Rome Travel Guide

Rome Architecture, History, Art, Museums, Galleries, Fashion, Music, Photos, Walking and Hiking Itineraries, Neighborhoods, News and Social Commentary, Politics, Things to Do in Rome and Environs. Over 900 posts

Friday, August 24, 2018

Mikis Mantakas: a Prati Story

In April, we found ourselves for the first time living in the della Vittoria quartiere of the city, with Prati--also more or less unknown to us--only steps to the south.  Neighborhoods have their own stories, and we came across one of Prati's stories on our 2nd day in the city.  We were strolling around Piazza dei Quiriti when we saw this poster, which from its condition had been put up some time ago:

We knew then that Mikis Mantakas was no longer alive.  But who was he?  Two days later, in the same area, we found another poster.

Now we knew that Mantakas was, for some, a martyr ("Europe in the struggle for liberty does not forget its martyrs"), and that he had died on February 28, 1975--a victim, it seemed likely, of the political turmoil and violence known as the "Years of Lead, the "Anni di Piombo."

Here's the rest of the story, or some of it.

Mikis Mantakas was born in Athens, Greece on July 23, 1952.  In the 1970s--probably 1974--he came to Rome to study economics.  An activist and militant in Greece, in December 1974 in Rome he became attached to the Greek contingent of FUAN, the Fronte Universitario d'Azione Nationale ("the university front for national action"), a right-wing group known for militancy.

On February 28, 1975, he was shot twice with a .38 caliber pistol by a leftist extremist (some claimed a communist) in front of the offices of MSI, located at via Ottaviano 4, in Prati.  MSI (Movimento Sociale Italiano) was a neo-fascist political party, founded in 1946.

A hostile crowd had gathered around the building, and Mantakas had moved to another side of the building and another exit, this one at Piazza del Risorgimento, 4, close to the walls of the Vatican.  He was shot and killed there by Alvaro Lojacano.  Lojacano was proved to have committed the crime and was sentenced to 16 years in prison.  But before being incarcerated, he fled abroad and never served his sentence.

It's not just a few people who care about Mantakas' death and seek to keep his memory alive.  If one can believe today's right-wing websites, each year on February 28 "nationalists" from many European countries gather in Rome to celebrate Mantakas and affirm their nationalist ideals. They post banners and march west along via Cola di Rienzo to Piazza del Risorgimento, where they rally in front of the site of Mantakas' death, what is now a Foot Locker store.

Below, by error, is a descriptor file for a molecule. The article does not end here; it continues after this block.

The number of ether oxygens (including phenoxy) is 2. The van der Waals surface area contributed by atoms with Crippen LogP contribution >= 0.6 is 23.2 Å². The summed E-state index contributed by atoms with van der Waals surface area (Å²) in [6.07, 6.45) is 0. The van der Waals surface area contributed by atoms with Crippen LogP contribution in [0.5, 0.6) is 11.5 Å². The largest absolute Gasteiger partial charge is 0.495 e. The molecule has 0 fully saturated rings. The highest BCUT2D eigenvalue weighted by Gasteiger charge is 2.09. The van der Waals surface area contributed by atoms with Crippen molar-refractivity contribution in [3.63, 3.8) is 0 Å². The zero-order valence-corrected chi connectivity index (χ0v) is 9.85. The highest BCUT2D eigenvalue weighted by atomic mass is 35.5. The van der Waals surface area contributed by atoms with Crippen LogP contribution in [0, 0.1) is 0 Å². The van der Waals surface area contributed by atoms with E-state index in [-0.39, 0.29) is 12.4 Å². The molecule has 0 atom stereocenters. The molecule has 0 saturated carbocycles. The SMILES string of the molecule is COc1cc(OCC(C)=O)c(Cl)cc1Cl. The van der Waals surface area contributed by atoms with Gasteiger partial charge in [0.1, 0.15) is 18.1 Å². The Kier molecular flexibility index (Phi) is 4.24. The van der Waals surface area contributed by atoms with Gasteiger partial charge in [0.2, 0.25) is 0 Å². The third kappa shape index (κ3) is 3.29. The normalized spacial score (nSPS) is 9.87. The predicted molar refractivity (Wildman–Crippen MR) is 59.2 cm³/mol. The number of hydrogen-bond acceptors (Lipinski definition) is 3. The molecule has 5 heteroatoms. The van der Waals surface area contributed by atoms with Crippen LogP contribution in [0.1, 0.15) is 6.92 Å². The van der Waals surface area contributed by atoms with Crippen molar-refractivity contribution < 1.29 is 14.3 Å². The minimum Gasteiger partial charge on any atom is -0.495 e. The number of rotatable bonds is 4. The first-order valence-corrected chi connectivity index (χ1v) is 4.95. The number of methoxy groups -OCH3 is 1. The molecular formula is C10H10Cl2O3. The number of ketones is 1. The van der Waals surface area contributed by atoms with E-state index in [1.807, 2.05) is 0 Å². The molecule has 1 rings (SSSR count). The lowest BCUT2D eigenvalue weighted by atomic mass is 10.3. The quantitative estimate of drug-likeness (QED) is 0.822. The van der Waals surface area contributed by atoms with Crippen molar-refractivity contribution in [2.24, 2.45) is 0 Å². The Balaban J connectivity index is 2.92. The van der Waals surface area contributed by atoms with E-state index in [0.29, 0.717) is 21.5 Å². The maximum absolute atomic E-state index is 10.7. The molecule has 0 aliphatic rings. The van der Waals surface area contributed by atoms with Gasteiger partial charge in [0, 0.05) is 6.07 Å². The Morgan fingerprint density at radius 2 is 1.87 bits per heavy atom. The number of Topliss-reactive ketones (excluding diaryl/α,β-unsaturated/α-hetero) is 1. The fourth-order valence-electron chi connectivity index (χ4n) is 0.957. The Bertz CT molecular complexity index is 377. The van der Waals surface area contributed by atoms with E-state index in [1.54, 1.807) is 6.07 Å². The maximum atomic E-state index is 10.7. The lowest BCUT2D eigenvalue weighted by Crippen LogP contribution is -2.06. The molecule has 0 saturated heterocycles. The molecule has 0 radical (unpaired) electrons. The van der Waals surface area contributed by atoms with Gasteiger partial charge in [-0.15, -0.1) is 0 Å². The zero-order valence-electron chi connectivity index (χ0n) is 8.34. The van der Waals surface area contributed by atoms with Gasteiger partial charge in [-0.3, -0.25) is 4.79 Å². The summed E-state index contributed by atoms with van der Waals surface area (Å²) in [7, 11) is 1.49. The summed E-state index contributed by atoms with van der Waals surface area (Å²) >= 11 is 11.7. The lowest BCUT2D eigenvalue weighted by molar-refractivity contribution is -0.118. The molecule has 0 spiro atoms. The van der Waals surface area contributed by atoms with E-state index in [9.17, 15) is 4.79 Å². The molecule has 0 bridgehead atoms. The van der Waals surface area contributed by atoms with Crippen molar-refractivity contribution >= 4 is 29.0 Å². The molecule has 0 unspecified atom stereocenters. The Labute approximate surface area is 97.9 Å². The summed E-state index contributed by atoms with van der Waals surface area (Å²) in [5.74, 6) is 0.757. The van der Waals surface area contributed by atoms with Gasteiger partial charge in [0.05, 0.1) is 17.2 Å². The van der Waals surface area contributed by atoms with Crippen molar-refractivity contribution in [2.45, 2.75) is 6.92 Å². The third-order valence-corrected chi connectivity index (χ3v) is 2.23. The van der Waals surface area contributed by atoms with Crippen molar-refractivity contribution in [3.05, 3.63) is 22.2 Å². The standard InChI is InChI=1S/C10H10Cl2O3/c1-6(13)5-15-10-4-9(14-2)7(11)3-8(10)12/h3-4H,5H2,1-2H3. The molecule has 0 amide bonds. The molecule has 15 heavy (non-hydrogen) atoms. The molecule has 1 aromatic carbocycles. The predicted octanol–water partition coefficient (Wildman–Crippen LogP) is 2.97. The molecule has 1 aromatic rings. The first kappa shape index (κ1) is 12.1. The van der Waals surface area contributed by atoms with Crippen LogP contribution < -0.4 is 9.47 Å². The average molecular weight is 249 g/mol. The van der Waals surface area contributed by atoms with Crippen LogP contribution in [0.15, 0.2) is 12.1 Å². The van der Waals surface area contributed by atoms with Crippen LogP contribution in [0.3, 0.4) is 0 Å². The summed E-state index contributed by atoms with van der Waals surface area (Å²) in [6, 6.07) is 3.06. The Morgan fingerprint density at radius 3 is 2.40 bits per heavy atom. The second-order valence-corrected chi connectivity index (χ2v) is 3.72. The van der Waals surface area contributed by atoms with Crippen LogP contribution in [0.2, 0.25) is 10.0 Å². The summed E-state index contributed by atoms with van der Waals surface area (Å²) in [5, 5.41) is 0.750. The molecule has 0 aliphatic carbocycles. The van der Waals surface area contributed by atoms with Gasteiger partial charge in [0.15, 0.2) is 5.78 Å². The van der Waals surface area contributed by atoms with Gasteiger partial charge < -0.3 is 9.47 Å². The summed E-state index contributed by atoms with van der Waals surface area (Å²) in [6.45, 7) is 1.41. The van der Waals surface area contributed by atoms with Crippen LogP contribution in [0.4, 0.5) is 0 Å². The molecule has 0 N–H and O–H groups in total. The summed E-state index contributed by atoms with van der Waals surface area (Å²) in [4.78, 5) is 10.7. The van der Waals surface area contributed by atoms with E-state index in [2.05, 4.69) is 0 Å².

We're almost never in Rome in February, so we can't confirm that these marches take place every year.  But images on one website make clear that a march did take place in 2015 (the 40th anniversary of Mantakis' death), and that there were dozens, if not hundreds of participants.

"Your memory does not allow surrender." 

And that's the story of Mikis Mantakas, a Greek young man who died in Prati.


Friday, August 17, 2018

Rome's only beer garden: the ex-dogana

In Rome, you're never more than 2 minutes from a cold beer; after all, it's available in any "coffee" bar.  But if you're looking to have your brew in a spot that's more unusual--and maybe stroll through an art exhibit--you can't do better than the ex-dogana (ex-customs house), a sprawling complex of buildings recently converted into an arts and entertainment center.

The ex-dogana is located about 100 yards from Piazza Porta Maggiore, which is more or less at the far end of Stazione Termini (the main train station) and at the confluence of three quartiere: Esquilino, Pigneto, and one of the city's centers of youth nighttime social life, San Lorenzo.  The entrance to the ex-dogana is on viale Scalo San Lorenzo, which runs northwest off Porta Maggiore.  The Scalo is an odd street that can feel threating, because it's busy, noisy, divided by a tram in the middle, and covered and darkened by an elevated highway.  You could be in Brooklyn in 1955.  Anyway, if you exit Porta Maggiore (hopefully without getting run over) and hew to the right (east) side of the Scalo, you can't miss the entrance to the ex-dogana.  Just walk in.

On the left, ahead, is a large parking lot.  On the right, the first thing you'll see is an enclosed courtyard, the site of special events (participatory sports, milling around, music) for which there is
usually a fee.  This area seems to appeal to younger folks.

But if it's beer you want, keep going a few yards, then up a short flight of steps on the right.  You're there!